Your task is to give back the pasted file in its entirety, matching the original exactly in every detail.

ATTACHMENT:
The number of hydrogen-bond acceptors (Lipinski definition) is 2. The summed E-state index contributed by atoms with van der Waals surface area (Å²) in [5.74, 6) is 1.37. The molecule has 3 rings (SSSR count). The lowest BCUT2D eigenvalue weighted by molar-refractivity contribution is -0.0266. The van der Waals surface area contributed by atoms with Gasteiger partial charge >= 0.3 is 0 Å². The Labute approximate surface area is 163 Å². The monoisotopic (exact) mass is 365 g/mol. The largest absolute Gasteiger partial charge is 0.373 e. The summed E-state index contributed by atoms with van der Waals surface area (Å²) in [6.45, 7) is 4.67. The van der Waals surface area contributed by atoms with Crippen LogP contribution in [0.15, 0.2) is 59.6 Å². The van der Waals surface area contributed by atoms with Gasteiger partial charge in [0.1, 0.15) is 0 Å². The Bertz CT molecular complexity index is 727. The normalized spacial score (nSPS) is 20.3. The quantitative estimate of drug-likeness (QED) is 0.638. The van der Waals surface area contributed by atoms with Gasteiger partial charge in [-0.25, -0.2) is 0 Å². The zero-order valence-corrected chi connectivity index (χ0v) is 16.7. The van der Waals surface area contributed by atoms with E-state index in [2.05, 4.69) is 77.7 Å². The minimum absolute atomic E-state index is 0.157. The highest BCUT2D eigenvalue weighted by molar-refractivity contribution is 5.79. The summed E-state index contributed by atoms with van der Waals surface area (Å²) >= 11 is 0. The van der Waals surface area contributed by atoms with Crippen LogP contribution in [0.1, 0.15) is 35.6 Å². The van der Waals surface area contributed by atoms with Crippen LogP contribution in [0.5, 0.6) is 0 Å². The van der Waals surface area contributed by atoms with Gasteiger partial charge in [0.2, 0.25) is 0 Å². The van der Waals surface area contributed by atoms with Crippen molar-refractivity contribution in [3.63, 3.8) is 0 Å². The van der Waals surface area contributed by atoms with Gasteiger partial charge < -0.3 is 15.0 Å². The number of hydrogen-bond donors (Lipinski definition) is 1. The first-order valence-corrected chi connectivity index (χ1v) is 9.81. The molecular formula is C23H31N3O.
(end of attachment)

The number of hydrogen-bond acceptors (Lipinski definition) is 2. The summed E-state index contributed by atoms with van der Waals surface area (Å²) in [5.74, 6) is 1.37. The molecule has 3 rings (SSSR count). The lowest BCUT2D eigenvalue weighted by molar-refractivity contribution is -0.0266. The van der Waals surface area contributed by atoms with Gasteiger partial charge >= 0.3 is 0 Å². The Labute approximate surface area is 163 Å². The monoisotopic (exact) mass is 365 g/mol. The largest absolute Gasteiger partial charge is 0.373 e. The summed E-state index contributed by atoms with van der Waals surface area (Å²) in [6.45, 7) is 4.67. The van der Waals surface area contributed by atoms with Crippen LogP contribution in [0.15, 0.2) is 59.6 Å². The van der Waals surface area contributed by atoms with Gasteiger partial charge in [0.1, 0.15) is 0 Å². The Bertz CT molecular complexity index is 727. The normalized spacial score (nSPS) is 20.3. The quantitative estimate of drug-likeness (QED) is 0.638. The van der Waals surface area contributed by atoms with Gasteiger partial charge in [-0.25, -0.2) is 0 Å². The zero-order valence-corrected chi connectivity index (χ0v) is 16.7. The van der Waals surface area contributed by atoms with E-state index in [2.05, 4.69) is 77.7 Å². The minimum absolute atomic E-state index is 0.157. The highest BCUT2D eigenvalue weighted by molar-refractivity contribution is 5.79. The summed E-state index contributed by atoms with van der Waals surface area (Å²) >= 11 is 0. The van der Waals surface area contributed by atoms with Crippen LogP contribution in [0.1, 0.15) is 35.6 Å². The van der Waals surface area contributed by atoms with Crippen LogP contribution in [0.5, 0.6) is 0 Å². The van der Waals surface area contributed by atoms with Gasteiger partial charge in [0.2, 0.25) is 0 Å². The van der Waals surface area contributed by atoms with Crippen molar-refractivity contribution in [3.63, 3.8) is 0 Å². The van der Waals surface area contributed by atoms with Gasteiger partial charge < -0.3 is 15.0 Å². The number of hydrogen-bond donors (Lipinski definition) is 1. The first-order valence-corrected chi connectivity index (χ1v) is 9.81. The molecular formula is C23H31N3O.